Traveling, in general, is hard on the body.
Take the combination of long flights and long drives with the stress and pressure of never-ending days of public speaking, selling your program, and engaging in conversations with hundreds of prospective students, then go talk to your doctor.
They’ll probably say: Slow down. You’re taking on too much.
But during the heat of recruitment season, that’s the last thing you (or your boss) wants you to do.
We’ve compiled a list of eight nutritious snack ideas that are easy to find and keep well for living out of a suitcase why these foods are a great choice, plus some tips for the inevitable cocktail hour.
Eight On-the-Go Snack Ideas
Easy-to-eat fruits like apples, bananas, pears, blueberries, and grapes. They are important sources of many nutrients, including potassium, fiber, vitamin C and folate (folic acid) which are vital for the health and maintenance of the human body. Potassium in fruit reduces the risk of heart disease and stroke, and may also reduce the risk of developing kidney stones and help to decrease bone loss as you age. Folate (folic acid) helps the body form red blood cells.
2. Raw veggies
Raw veggies such as cherry tomatoes, carrot sticks, cucumber slices, and celery because they travel well. University of Washington’s Chris Vogliano suggests to also pair veggies with hummus which is packed with plant-based protein, additional fiber, and healthy fats that help keep you from feeling hungry.
3. Raw, unsalted seeds
Seeds like pumpkin or sunflower are excellent sources of antioxidant polyphenols and can help reduce the risk of certain diseases. In particular, the lignans in certain seeds may help lower cholesterol and the risk of cancer. Seeds are extremely easy to add to salads, yogurt, oatmeal, and smoothies, and can be a versatile way to add healthy nutrients to your diet.
4. Dried fruits
Dried fruits with no added sugars contain fiber and antioxidants called phenols. Fiber fights heart disease, obesity, and some types of cancer. People with diets rich in plant phenols have lower rates of heart disease, diabetes, several kinds of cancer, and possibly degenerative brain diseases.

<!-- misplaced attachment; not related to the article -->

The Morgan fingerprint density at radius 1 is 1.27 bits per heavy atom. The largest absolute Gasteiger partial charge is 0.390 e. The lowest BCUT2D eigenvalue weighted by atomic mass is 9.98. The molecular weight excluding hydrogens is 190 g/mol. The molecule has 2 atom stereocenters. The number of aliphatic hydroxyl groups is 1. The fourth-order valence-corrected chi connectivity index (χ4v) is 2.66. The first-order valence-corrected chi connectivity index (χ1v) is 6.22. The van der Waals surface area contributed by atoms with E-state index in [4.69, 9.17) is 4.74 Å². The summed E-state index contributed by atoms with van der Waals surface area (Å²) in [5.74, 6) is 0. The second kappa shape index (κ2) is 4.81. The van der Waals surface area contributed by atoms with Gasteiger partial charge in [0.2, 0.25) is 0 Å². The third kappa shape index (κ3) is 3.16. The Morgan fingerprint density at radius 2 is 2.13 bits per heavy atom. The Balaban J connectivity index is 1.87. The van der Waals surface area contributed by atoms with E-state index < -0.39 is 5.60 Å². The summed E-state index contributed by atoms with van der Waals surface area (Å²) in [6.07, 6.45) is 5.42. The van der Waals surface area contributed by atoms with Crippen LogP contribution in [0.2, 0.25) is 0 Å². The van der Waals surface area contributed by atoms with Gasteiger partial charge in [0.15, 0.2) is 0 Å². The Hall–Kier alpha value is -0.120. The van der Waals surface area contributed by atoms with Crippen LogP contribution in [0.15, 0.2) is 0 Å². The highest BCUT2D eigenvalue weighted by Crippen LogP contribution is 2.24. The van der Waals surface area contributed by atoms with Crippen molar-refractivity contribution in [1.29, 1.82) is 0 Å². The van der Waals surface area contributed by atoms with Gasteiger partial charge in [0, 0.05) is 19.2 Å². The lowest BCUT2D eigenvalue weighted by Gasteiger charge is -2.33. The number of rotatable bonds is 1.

Because of the high sugar content in dried fruits, they help boost your low blood sugar after a high dose of physical activity. But be careful when picking dried fruit. The Healthy Maven, a multi-channel health and wellness platform that helps women to live healthFULLY rather than living for their health, recommends finding sun-dried fruit that isn’t coated in sugar. It’s more expensive, but worth it in the long run.
5. Raw, unsalted nuts, like almonds
Unsalted nuts are a heart-healthy snack. Not only are almonds rich in the amino acid L-arginine, which helps build lean muscle and reduces belly fat, as found in a study published by The Journal of the International Society of Sports Nutrition, but they also contain the minerals riboflavin and manganese, which are essential for a healthy metabolism. In addition, most people don’t eat enough healthful unsaturated fats!
6. Low-sugar fruit, vegetable, oat or nut bars with whole food ingredients
Granola bars are the "Swiss Army knife of snacks." Reader’s Digest top nutritionists’ picks include Lara Bars, Zing Bars, and KIND Bars. My favorite KIND bar flavor is the Maple Glazed Pecan and Sea Salt which contains only 5g of sugar and 1.5g of saturated fats, and the taste is spot on!
7. Unsalted or lightly salted whole-grain pita chips, popcorn or crackers
Did you know that popcorn is the only snack that is 100% unprocessed whole grain? Just one serving contains more than 70% of the recommended daily whole grain intake. And even though cereals are labeled whole grains as well, that just means that more than half of the weight of those products is whole grain.
8. Homemade trail mix
Make your own trail mix by combining nuts, seeds, dried fruit, and a touch of your preferred sweetness, like dark chocolate or popcorn.
Looking for more general travel tips? Check out Ten Wellness Tips for Staying Healthy During Recruitment Season.